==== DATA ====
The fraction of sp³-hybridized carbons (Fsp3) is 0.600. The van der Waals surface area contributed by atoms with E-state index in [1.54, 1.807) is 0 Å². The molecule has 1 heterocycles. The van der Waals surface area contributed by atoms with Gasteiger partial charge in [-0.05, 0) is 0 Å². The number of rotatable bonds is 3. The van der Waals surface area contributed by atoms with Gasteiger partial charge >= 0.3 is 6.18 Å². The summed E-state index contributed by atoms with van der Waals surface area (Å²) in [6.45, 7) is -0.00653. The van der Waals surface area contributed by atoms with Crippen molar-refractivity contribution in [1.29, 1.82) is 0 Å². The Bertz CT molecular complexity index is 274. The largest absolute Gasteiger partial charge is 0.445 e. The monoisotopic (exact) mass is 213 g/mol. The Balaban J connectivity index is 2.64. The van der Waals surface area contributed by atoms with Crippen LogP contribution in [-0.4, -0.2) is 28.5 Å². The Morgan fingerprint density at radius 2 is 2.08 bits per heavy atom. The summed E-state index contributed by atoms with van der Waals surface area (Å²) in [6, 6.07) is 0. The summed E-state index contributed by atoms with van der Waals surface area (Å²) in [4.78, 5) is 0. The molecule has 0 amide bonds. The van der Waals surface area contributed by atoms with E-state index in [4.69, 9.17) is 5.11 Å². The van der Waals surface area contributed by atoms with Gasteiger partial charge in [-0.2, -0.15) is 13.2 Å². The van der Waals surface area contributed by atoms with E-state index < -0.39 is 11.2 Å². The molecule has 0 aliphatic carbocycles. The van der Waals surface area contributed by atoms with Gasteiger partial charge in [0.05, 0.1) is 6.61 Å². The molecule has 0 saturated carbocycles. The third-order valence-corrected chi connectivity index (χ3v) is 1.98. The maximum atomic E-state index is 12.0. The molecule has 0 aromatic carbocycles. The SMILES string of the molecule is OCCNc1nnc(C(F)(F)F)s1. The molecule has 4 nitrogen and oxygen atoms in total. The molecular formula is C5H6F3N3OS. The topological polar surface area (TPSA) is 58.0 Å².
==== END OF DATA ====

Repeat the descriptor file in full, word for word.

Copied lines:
The fraction of sp³-hybridized carbons (Fsp3) is 0.600. The van der Waals surface area contributed by atoms with E-state index in [1.54, 1.807) is 0 Å². The molecule has 1 heterocycles. The van der Waals surface area contributed by atoms with Gasteiger partial charge in [-0.05, 0) is 0 Å². The number of rotatable bonds is 3. The van der Waals surface area contributed by atoms with Gasteiger partial charge >= 0.3 is 6.18 Å². The summed E-state index contributed by atoms with van der Waals surface area (Å²) in [6.45, 7) is -0.00653. The van der Waals surface area contributed by atoms with Crippen molar-refractivity contribution in [1.29, 1.82) is 0 Å². The Bertz CT molecular complexity index is 274. The largest absolute Gasteiger partial charge is 0.445 e. The monoisotopic (exact) mass is 213 g/mol. The Balaban J connectivity index is 2.64. The van der Waals surface area contributed by atoms with Crippen LogP contribution in [-0.4, -0.2) is 28.5 Å². The Morgan fingerprint density at radius 2 is 2.08 bits per heavy atom. The summed E-state index contributed by atoms with van der Waals surface area (Å²) in [6, 6.07) is 0. The summed E-state index contributed by atoms with van der Waals surface area (Å²) in [4.78, 5) is 0. The molecule has 0 amide bonds. The van der Waals surface area contributed by atoms with E-state index in [4.69, 9.17) is 5.11 Å². The van der Waals surface area contributed by atoms with Gasteiger partial charge in [-0.2, -0.15) is 13.2 Å². The van der Waals surface area contributed by atoms with E-state index < -0.39 is 11.2 Å². The molecule has 0 aliphatic carbocycles. The van der Waals surface area contributed by atoms with Gasteiger partial charge in [0.05, 0.1) is 6.61 Å². The molecule has 0 saturated carbocycles. The third-order valence-corrected chi connectivity index (χ3v) is 1.98. The maximum atomic E-state index is 12.0. The molecule has 0 aromatic carbocycles. The SMILES string of the molecule is OCCNc1nnc(C(F)(F)F)s1. The molecule has 4 nitrogen and oxygen atoms in total. The molecular formula is C5H6F3N3OS. The topological polar surface area (TPSA) is 58.0 Å².